The Kitchen House – Kathleen Grissom
- Hardcover: 368 pages
- Publisher: Doubleday (14 Mar 2013)
- Source: Amazon Vine
- My Rating – 4 stars
Kathleen Grissom’s debut novel, The Kitchen House, is a New York Times bestseller and a firm favourite with book clubs in the United States. Despite stiff competition from many other novels set in the antebellum Deep South, this story has captured the imagination of contemporary America.
Perhaps it is the twist of placing a white female in the midst of black slaves which makes it stand out and gives it a spark of originality. Lavinia, a seven year old Irish orphan, finds herself indentured to a white plantation family and eventually discovers a new family amongst the black slaves in the kitchen house. As the years pass, she ends up in a limbo-like situation unsure of her status in society, not quite fitting in anywhere.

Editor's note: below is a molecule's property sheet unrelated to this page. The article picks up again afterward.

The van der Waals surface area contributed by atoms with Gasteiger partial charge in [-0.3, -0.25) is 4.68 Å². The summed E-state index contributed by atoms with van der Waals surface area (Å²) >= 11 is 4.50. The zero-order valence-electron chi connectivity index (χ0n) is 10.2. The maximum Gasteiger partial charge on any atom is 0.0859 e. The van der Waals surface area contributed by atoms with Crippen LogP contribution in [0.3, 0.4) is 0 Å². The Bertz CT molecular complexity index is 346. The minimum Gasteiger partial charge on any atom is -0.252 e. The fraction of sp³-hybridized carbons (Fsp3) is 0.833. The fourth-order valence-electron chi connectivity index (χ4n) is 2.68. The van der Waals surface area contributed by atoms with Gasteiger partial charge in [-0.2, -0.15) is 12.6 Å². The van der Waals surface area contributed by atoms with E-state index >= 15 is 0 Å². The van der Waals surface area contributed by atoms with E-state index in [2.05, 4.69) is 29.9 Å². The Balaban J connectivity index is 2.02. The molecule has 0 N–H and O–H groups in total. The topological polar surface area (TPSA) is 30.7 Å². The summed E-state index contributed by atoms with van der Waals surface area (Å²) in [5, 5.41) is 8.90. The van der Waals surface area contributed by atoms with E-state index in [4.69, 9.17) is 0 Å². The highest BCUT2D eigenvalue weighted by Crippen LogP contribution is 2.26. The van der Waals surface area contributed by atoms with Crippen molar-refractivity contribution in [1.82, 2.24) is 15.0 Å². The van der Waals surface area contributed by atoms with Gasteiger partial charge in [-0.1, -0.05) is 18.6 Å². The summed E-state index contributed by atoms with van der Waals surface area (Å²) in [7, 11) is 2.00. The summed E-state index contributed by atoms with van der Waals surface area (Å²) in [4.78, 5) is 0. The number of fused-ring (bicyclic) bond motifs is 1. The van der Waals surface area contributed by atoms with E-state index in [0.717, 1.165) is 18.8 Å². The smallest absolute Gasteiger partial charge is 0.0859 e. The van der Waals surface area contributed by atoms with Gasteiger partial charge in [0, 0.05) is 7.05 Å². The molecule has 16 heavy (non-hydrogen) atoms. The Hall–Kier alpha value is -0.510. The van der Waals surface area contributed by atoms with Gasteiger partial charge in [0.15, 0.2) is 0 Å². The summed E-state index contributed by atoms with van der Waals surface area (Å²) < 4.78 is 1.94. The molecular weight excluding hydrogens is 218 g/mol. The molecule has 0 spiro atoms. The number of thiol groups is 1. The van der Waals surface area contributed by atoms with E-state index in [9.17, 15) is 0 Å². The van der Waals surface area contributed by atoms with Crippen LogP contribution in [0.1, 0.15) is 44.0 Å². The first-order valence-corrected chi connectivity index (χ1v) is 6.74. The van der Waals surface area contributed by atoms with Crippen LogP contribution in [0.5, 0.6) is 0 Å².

Yes, there are some stereotypical characters including evil overseers, drunken, power-crazed plantation owners, swooning ladies but there are also some strong female characters ironically more so among the slave population than amid the white genteel ladies who seem imprisoned by the shackles of marriage and the constraints of society. With chapters alternately narrated by either Lavinia or Belle (her guardian at the kitchen house), the reader gets a broad, balanced view of events.
There is quite a lot of misery but nevertheless this is an extremely readable, compelling story. I’m not sure if I would put it on a par with The Help as that was a more character-driven novel and there were moments of humour to alleviate the gloom but it is an impressive debut and a definite page-turner.